Bill Baggs Cape Florida State Park
Twenty minutes from Miami on the famous Key Biscayne, Bill Baggs Cape Florida State Park comes with a storied past to match its natural beauty. A popular alternative to South Beach, visitors come to the historic park to bask under the Florida sun alongside the oldest standing structure in Miami-Dade County.
Cape Florida Lighthouse was built in 1825 and has survived war and nasty storms to help guide ships around the local reefs. Today, you can venture to the top with amazing views, not only of Biscayne Bay but pods of dolphins hanging out just off the beach.
You can explore the park further on the hiking and biking trails, with the option to rent kayaks.
Weeki Wachee Spring State Park
A state park unlike any other in Florida, Weeki Wachee Spring State Park offers entertainment and nature in equal measure. An hour north of Tampa, Weeki Wachee comprises a series of natural springs and is a great place to watch mythical mermaids.
Since 1947, pro divers/performers have brought a mystical aura to the park by dressing up as mermaids and swimming through the springs. The entertaining show is much-loved among the community and the kids are sure to get a kick out of it.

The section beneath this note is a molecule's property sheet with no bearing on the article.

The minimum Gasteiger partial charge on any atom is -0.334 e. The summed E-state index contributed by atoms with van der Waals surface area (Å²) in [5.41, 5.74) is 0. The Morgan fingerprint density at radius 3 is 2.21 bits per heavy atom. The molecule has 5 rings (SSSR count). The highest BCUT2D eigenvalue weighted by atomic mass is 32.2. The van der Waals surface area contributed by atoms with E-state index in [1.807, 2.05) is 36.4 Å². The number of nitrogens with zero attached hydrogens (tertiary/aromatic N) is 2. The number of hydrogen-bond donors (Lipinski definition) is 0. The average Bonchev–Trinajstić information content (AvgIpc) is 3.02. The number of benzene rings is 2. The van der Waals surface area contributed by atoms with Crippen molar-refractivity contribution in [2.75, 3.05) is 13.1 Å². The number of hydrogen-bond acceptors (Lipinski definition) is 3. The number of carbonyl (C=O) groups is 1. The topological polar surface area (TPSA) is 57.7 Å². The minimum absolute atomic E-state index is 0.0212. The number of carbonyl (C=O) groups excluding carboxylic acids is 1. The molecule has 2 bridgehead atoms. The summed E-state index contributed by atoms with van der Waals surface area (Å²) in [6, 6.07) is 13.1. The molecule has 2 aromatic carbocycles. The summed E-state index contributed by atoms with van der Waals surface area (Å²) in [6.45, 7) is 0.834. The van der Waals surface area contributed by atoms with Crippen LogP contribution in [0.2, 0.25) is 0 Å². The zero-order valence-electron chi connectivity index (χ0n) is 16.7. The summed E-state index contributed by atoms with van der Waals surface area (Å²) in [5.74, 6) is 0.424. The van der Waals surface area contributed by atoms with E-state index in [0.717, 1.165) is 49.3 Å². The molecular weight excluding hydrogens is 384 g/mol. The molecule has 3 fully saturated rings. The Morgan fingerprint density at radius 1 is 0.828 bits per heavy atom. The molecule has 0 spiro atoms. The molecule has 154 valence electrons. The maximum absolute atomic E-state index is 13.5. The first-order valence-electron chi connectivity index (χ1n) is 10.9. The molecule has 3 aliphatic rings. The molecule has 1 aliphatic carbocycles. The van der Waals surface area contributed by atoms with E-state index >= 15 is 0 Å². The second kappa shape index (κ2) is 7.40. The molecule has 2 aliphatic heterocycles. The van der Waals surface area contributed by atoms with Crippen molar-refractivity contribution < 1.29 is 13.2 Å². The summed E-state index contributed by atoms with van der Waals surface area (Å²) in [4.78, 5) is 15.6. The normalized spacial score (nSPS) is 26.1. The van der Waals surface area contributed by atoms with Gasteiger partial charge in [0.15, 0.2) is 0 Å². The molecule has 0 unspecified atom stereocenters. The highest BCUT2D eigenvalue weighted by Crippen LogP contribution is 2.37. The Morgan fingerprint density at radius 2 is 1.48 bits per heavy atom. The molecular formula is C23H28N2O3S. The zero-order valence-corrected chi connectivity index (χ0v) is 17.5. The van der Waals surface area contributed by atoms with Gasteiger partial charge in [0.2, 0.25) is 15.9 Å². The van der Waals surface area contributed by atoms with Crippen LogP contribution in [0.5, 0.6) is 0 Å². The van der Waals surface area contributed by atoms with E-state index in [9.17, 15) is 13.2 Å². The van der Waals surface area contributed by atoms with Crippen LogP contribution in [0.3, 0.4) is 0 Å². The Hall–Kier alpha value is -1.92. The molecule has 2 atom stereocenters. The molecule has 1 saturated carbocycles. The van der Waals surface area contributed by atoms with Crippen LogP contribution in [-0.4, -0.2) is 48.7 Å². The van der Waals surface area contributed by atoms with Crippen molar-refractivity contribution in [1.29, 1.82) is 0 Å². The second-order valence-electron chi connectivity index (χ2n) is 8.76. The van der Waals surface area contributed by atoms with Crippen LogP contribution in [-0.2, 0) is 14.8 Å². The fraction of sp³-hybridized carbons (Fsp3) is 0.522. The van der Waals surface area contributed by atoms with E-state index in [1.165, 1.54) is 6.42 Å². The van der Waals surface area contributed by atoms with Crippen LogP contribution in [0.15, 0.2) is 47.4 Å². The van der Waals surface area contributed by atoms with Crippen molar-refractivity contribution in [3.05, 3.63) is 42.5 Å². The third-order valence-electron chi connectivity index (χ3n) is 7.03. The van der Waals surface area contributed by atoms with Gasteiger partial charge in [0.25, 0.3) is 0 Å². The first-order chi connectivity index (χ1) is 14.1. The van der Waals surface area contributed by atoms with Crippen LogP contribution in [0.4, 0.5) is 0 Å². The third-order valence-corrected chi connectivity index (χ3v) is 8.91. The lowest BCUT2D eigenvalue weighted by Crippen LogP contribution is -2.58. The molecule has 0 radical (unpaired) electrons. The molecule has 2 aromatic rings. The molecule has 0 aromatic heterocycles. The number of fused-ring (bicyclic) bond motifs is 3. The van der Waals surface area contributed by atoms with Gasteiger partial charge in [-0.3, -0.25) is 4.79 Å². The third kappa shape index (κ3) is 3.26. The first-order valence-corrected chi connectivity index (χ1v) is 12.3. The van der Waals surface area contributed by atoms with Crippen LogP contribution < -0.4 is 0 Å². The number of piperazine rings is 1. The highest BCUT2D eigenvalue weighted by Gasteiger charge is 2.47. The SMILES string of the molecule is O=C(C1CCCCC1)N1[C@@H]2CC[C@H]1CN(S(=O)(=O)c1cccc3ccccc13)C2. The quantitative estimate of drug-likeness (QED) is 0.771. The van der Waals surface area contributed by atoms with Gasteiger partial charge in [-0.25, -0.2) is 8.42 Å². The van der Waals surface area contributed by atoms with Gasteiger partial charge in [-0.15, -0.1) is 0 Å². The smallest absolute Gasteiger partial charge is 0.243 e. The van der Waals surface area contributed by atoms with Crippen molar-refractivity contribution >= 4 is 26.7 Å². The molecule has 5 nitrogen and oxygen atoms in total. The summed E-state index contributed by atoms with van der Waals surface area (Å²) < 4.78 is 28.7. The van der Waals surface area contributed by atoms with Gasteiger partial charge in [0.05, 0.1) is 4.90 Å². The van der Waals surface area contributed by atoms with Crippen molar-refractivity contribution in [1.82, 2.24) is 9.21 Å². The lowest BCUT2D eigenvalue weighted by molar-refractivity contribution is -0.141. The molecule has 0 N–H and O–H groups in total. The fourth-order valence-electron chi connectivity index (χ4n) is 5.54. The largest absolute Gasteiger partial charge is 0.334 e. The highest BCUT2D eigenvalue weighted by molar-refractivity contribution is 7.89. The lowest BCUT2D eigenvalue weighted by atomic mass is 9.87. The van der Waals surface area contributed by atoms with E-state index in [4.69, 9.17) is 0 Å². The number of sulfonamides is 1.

After the show, get out on the water yourself, with ample swimming, diving, and kayaking on offer. But as a friend group or family, you can’t beat rafting up and tubing down the river. In the winter, keep an eye out for migrating manatees.
Cayo Costa State Park
Located north of Captiva Island along Florida’s Gulf Coast, Cayo Costa State Park comes with old-growth forests, mangrove swamps, and oak-palm hammocks. This part of the Gulf Islands is inaccessible by car; you’ll have to kayak to the park, or jump on a boat.
If you’ve spent any time on the beaches of Captiva and Sanibel Islands, you’ll be well versed in what to expect at Cayo Costa State Park. The dazzling beaches here are perfect for shelling, while the calm turquoise waters offer relaxing swimming and great visibility for snorkeling.
To get the lay of the land at the Cayo Costa State Park’s amphitheater for educational programs. Afterward, enjoy the several nature trails on offer, with the chance to see rare birds.